We are working to counteract the volatility of chicken wing prices with the introduction of new menu items, effective marketing promotions, focused efforts on food costs and waste, and menu price increases. We will continue to monitor the cost of chicken wings, as it can significantly change our cost of sales and cash flow from company-owned restaurants. We are also exploring purchasing strategies to lessen the severity of cost increases and fluctuations, and are reviewing menu additions and other strategies that may decrease the percentage that chicken wings represent in terms of total restaurant sales.
If fact, it disclosed that a 10% increase in fresh chicken wing costs would have increased its cost of sales by approximately $3.8 million.

To combat the higher wing costs, Buffalo Wild Wings has been using boneless as a crutch, stating that "boneless wings sales have increased as a part of our menu mix, providing better margins and a corresponding lower cost of goods percentage."

Of course, boneless wings cannot shoulder the entire burden of rising wholesale wing prices, as reflected in Buffalo Wild Wings' cost of sales for 2009, which amounted to $147.7 million, compared to $113.3 million for the same period a year earlier.

After parsing the words of Buffalo Wild Wings, Houston money manager Ryan Krueger, who has a special focus on agricultural commodities, concludes that the company is "begging to hedge" their wing costs but can't.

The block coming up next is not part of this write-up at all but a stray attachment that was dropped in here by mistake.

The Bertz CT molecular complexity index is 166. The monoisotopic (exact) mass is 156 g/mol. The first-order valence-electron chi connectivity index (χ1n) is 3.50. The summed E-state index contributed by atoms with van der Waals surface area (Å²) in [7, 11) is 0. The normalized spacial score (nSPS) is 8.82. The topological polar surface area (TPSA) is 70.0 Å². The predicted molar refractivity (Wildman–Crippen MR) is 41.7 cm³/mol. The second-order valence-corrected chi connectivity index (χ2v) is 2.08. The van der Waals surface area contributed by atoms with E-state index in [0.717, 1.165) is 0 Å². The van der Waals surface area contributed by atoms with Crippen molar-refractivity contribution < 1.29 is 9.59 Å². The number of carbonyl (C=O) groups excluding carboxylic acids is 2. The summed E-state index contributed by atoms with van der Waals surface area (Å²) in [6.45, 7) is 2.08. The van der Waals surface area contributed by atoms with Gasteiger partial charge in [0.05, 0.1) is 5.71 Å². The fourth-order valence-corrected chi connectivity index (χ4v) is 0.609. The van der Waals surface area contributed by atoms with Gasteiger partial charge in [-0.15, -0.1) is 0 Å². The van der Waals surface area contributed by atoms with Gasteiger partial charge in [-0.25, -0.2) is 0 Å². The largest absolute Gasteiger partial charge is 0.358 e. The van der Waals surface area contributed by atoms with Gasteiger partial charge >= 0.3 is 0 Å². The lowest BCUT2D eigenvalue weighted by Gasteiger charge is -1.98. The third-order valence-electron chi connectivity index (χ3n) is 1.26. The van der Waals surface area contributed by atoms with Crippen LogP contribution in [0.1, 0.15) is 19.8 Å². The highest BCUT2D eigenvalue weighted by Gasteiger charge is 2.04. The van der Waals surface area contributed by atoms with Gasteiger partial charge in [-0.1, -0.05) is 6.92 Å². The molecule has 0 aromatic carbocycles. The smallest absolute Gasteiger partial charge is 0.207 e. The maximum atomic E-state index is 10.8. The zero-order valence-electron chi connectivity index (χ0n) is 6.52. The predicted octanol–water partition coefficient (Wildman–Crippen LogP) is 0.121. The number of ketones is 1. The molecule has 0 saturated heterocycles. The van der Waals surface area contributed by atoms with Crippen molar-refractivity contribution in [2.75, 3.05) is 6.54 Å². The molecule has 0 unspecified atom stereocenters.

"From what they say in that statement, they wish they could do it -- especially with margins of 8.6%," which are comparatively slim to an outfit like McDonald's (MCD), which boasts margins more than three times as high, he says. "A hedge is impossible, though -- there's no such thing as chicken wing futures."

(CLICK HERE for a fascinating look by Krueger at football-related guacamole consumption.)

Alas, the boneless wing may just be the ersatz "hedge" restaurateurs need. However, it doesn't pass the smell test with Ivano Toscani, owner of the Anchor Bar in Buffalo, New York, the birthplace of the buffalo wing.

"The wings have bones on it, you can't get away with it," Toscani said in an interview with NPR. "The other people they change, they do what they want to do, they want their own identity, they want to establish themself, God bless them, do you what you have to do. Here at the Anchor Bar, we will continue to use chicken wings, and chicken wings has bones, that's all."


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The information on this website solely reflects the analysis of or opinion about the performance of securities and financial markets by the writers whose articles appear on the site. The views expressed by the writers are not necessarily the views of Minyanville Media, Inc. or members of its management. Nothing contained on the website is intended to constitute a recommendation or advice addressed to an individual investor or category of investors to purchase, sell or hold any security, or to take any action with respect to the prospective movement of the securities markets or to solicit the purchase or sale of any security. Any investment decisions must be made by the reader either individually or in consultation with his or her investment professional. Minyanville writers and staff may trade or hold positions in securities that are discussed in articles appearing on the website. Writers of articles are required to disclose whether they have a position in any stock or fund discussed in an article, but are not permitted to disclose the size or direction of the position. Nothing on this website is intended to solicit business of any kind for a writer's business or fund. Minyanville management and staff as well as contributing writers will not respond to emails or other communications requesting investment advice.